The issue I see with the dial indicator idea is that it will be pretty fussy setting the fence for each cut to get exactly the thickness you want. Do the setup once to set the stop block (set stop, test cut, measure, adjust stop, repeat until stop is where you want it.) Use scrap wood for the test cuts. You could use your dial indicator to measure the thickness of the test cuts, if you don’t have calipers. Once you have the stop set at your desired thickness, you can batch out strips; no need to measure each one.

If you insist on using the dial indicator, sounds like you’ll need to mount it to something and clamp that base to the tablesaw.

-- John

View GR8HUNTER's profile


7577 posts in 1490 days

#2 posted 11-24-2017 03:08 PM

first thing to do is take dial indicator out of this problem … this is causing a lot of your problems … you own or have access to a band saw ?? this is how I would do it …...GOOD LUCK :<))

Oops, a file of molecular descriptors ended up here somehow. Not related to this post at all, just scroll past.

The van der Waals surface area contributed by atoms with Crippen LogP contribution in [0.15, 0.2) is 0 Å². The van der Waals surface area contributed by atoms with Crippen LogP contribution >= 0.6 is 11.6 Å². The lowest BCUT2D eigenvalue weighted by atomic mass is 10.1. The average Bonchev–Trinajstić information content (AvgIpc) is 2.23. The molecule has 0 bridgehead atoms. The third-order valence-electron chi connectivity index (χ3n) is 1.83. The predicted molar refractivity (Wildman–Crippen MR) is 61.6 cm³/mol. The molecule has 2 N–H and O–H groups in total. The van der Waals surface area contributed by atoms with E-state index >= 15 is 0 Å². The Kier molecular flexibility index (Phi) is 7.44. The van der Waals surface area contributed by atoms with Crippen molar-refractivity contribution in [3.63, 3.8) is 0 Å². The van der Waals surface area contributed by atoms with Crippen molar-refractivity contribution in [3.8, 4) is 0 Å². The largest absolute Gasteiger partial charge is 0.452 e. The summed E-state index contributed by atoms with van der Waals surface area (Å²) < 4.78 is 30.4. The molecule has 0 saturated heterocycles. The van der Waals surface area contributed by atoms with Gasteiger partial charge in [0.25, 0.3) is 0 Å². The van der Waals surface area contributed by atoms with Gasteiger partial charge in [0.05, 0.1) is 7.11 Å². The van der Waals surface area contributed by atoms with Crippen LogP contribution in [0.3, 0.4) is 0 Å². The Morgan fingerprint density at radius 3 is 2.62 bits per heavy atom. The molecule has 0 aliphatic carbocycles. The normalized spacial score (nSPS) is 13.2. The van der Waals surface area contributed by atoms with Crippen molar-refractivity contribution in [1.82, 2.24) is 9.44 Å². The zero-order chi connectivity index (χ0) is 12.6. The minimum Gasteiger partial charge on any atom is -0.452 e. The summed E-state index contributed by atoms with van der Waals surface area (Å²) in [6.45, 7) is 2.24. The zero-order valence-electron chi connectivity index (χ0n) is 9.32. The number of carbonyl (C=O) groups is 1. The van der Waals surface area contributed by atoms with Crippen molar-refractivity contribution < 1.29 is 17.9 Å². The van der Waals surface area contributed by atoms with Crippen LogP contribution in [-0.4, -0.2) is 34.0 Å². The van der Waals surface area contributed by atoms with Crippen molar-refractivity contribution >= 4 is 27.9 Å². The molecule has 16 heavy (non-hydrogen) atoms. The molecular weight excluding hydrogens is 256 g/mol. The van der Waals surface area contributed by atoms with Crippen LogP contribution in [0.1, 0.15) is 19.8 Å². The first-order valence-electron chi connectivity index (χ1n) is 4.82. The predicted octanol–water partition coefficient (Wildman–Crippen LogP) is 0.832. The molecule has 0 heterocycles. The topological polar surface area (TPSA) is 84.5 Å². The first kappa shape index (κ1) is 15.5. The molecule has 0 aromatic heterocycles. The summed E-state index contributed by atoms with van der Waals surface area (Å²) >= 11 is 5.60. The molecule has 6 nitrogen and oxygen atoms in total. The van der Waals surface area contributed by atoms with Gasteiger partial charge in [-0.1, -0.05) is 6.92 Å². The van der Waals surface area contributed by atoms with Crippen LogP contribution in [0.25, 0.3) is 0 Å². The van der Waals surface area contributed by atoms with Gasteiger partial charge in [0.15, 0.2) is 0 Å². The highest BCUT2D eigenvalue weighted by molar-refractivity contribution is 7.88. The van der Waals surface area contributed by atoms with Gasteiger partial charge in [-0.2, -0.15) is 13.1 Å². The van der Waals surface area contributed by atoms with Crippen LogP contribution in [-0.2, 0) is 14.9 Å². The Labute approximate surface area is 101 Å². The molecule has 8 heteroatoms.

-- Tony---- Reinholds,Pa.------ REMEMBER TO ALWAYS HAVE FUN

View johnstoneb's profile


3145 posts in 2950 days

#3 posted 11-24-2017 03:36 PM

No matter how you resaw you will have to use a planer or sander of some type to remove the machining marks and bring the wood to final thickness. Dump the dial indicator first. a table saw is not the best tool for resawing width that you need for guitars. I would rethink your plan.
1/4 inch is awfully thick for a guitar, I have built several mountain dulcimers and use a maximum of 1/6 for them and ukulele plans I have call for wood thickness down around .070. A bandsaw would work much better and you would only need 1 or 2 glue joints for the front and back instead of the 4 or 5 you would need with a table saw resaw.
1/4 is rather thick for instrument sides and much more difficult to bend than 1/8.

-- Bruce, Boise, ID

View 12bar's profile


44 posts in 1305 days

#4 posted 11-24-2017 05:17 PM

John you are suggesting exactly what I wanted to do. I would only use the dial indicator once and then put, I thought a stop on the side of the saw blade. The two problems both have to do with the aluminum table on the Jobsite Sawstop machine. I can not get anything to stick to the top on the top on the table to hold the .070 slices that I want.